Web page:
The pump body can be manufactured out of carbon steel or cast ductile iron.
Ductile Iron - The ductile iron is ASTM A395 materials of construction meeting ASME B16.42 pressure/temperature rating.
ASME Tank - Cemline tanks are manufactured in strict accordance with ASME Code requirements and registered with the National Board Registration. The fabricated steel tanks are rated for a working pressure of 150, 200, or 250 psig depending upon the size and application. The H22CCP and H240CCP are only available with an ASME vessel. Vessel can be made from carbon or stainless steel.
The stainless steel mechanism is made from 316 stainless steel. Either a piston powered mechanism or a single spring reducing wear on the snap action mechanism are available.
Piston Powered - This new reliable springless design uses a dual piston type configuration that acts as a spool selector to shift the valve positions. The springless pump is warrantied for 3 years for three million cycles.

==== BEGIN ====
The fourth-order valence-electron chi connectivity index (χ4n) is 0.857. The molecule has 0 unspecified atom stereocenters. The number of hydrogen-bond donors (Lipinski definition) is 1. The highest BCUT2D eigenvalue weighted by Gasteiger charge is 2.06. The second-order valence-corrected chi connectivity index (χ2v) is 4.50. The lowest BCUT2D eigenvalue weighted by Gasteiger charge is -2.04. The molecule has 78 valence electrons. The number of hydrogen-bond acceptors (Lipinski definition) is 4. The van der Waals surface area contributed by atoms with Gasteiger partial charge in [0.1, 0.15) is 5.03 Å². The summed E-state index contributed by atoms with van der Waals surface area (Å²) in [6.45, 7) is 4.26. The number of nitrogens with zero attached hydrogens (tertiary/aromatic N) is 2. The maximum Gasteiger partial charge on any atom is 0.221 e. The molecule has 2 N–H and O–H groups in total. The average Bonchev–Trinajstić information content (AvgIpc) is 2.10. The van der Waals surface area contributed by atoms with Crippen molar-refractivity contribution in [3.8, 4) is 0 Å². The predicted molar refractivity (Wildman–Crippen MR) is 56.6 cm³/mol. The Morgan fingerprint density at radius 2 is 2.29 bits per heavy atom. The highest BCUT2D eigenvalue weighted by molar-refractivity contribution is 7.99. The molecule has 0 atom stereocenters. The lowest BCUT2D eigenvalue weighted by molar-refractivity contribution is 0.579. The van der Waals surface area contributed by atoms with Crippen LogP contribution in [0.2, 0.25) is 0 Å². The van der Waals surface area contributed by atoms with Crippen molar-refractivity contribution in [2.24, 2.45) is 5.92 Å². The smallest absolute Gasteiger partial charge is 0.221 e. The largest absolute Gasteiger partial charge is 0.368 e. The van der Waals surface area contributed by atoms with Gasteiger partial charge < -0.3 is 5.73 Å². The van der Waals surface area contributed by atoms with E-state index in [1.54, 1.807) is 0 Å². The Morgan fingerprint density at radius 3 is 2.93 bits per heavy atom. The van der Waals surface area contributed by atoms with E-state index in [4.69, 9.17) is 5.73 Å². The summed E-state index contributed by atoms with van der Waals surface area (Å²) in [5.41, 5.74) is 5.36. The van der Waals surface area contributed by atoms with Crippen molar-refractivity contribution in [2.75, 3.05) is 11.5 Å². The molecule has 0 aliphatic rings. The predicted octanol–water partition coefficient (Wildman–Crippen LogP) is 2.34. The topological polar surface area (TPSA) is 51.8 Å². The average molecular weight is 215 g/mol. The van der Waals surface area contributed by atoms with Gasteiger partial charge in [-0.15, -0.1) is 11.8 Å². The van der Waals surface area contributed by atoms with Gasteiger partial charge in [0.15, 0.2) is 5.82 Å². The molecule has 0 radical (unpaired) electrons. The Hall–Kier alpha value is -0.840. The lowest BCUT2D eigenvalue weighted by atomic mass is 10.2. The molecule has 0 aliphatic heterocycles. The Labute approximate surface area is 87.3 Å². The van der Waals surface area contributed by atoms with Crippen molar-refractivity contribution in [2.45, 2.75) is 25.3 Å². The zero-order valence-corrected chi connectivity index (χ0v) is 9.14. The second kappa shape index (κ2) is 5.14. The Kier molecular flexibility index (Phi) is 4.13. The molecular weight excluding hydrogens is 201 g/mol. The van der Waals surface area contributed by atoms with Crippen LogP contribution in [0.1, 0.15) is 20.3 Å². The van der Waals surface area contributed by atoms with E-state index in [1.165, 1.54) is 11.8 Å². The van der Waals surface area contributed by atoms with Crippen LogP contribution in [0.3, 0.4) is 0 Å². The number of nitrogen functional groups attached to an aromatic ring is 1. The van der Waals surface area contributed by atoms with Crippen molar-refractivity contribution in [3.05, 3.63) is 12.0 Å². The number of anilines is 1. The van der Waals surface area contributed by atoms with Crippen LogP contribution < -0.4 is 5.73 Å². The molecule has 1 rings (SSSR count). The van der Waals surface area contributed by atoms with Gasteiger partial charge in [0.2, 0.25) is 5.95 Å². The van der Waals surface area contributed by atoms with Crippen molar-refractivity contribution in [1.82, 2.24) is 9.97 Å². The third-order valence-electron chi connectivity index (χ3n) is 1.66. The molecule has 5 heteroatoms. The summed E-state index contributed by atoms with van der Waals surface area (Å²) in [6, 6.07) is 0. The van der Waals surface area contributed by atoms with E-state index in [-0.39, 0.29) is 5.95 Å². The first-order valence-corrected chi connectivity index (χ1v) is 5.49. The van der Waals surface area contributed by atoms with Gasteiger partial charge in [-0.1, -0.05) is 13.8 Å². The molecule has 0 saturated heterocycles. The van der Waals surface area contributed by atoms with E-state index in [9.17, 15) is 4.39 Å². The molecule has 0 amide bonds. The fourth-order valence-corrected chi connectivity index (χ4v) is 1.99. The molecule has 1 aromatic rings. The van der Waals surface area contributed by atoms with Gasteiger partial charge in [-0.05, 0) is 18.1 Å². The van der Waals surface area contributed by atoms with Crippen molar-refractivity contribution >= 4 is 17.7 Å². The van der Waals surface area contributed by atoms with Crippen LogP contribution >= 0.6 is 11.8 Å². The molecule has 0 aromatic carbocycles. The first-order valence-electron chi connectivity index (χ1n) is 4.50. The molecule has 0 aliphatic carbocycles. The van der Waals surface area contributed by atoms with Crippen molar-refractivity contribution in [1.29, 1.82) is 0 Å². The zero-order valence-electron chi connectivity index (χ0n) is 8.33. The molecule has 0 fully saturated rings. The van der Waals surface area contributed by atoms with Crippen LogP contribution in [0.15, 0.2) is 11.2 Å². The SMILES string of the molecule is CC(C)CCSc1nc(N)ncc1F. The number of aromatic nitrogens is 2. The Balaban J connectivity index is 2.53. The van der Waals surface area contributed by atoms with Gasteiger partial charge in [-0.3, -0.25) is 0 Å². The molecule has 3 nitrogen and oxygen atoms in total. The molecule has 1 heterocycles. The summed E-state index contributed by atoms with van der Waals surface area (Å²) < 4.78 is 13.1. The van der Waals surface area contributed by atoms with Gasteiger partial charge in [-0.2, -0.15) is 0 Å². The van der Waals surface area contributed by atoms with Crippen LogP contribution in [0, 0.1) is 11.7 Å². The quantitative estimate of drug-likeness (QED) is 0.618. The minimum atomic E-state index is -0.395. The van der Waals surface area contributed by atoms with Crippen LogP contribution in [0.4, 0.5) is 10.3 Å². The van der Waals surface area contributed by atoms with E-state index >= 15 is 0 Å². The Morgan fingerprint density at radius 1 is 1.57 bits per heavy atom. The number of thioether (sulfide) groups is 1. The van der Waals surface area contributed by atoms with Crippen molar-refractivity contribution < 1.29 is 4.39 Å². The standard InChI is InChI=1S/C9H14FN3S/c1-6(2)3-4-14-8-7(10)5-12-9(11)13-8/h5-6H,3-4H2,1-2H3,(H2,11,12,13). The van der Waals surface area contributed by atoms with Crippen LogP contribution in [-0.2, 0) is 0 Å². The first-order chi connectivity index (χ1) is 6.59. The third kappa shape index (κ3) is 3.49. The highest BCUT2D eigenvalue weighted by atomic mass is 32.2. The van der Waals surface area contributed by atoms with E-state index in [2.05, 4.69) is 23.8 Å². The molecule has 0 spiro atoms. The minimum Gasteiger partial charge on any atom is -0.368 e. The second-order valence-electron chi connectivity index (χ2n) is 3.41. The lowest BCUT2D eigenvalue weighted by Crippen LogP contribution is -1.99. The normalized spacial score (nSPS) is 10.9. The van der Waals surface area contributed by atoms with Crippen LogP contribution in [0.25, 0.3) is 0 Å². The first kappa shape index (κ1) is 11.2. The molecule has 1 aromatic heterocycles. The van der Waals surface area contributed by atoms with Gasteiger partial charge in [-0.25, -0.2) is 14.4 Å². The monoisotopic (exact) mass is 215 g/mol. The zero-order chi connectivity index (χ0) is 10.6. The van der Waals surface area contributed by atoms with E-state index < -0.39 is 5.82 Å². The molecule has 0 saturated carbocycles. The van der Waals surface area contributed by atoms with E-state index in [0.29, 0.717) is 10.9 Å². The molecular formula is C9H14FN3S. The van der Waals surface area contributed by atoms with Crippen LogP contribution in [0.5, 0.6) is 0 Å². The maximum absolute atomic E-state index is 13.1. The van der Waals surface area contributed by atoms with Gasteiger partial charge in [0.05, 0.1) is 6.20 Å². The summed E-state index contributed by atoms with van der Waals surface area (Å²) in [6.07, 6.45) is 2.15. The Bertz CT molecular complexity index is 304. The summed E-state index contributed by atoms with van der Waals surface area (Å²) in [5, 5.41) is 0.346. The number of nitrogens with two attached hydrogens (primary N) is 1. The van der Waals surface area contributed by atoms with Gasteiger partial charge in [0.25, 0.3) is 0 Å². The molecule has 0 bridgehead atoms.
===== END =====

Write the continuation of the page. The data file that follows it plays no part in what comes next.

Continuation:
Snap Action Spring - The spring is not under tension in either the up or down position allowing a long service life. The mechanism is warrantied for 3 years for one million cycles.
The 316 stainless steel check valves are corrosive resistant and have low cracking pressures for easy opening during the pumping cycle.
The brass sight glass allows for easy viewing of the water level in the condensate pump and easy trouble shooting of the condensate pump when required.
CEMLINE can supply a skid mounted prepackaged unit with an A.S.M.E. rated receiver tank. Packages available are either simplex or duplex condensate pumps. The packaged systems include receiver tank gauge glass, shut off valves, and a skid.
The cycle counter is available in either electric or mechanical. It counts the number of cycles the mechanism has made.
Insulating jacket - The insulating jacket reduces heat loss of the condensate in the tank.